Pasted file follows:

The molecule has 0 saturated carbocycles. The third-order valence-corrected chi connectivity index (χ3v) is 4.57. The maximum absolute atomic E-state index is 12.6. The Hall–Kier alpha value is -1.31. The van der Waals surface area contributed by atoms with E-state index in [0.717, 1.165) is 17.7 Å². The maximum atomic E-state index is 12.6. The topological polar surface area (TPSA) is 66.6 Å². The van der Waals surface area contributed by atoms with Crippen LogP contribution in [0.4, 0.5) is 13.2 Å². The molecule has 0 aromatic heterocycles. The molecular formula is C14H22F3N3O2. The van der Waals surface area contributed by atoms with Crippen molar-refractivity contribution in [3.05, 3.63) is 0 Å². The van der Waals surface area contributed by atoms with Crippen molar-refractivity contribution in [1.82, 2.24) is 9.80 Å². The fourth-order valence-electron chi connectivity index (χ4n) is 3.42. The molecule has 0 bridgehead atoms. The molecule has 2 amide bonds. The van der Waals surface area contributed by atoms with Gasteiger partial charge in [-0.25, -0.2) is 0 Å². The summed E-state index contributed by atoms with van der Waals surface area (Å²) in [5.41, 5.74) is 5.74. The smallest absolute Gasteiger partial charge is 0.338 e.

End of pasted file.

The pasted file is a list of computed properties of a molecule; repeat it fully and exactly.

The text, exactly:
The molecule has 0 saturated carbocycles. The third-order valence-corrected chi connectivity index (χ3v) is 4.57. The maximum absolute atomic E-state index is 12.6. The Hall–Kier alpha value is -1.31. The van der Waals surface area contributed by atoms with E-state index in [0.717, 1.165) is 17.7 Å². The maximum atomic E-state index is 12.6. The topological polar surface area (TPSA) is 66.6 Å². The van der Waals surface area contributed by atoms with Crippen LogP contribution in [0.4, 0.5) is 13.2 Å². The molecule has 0 aromatic heterocycles. The molecular formula is C14H22F3N3O2. The van der Waals surface area contributed by atoms with Crippen molar-refractivity contribution in [3.05, 3.63) is 0 Å². The van der Waals surface area contributed by atoms with Crippen molar-refractivity contribution in [1.82, 2.24) is 9.80 Å². The fourth-order valence-electron chi connectivity index (χ4n) is 3.42. The molecule has 0 bridgehead atoms. The molecule has 2 amide bonds. The van der Waals surface area contributed by atoms with Gasteiger partial charge in [-0.25, -0.2) is 0 Å². The summed E-state index contributed by atoms with van der Waals surface area (Å²) in [5.41, 5.74) is 5.74. The smallest absolute Gasteiger partial charge is 0.338 e.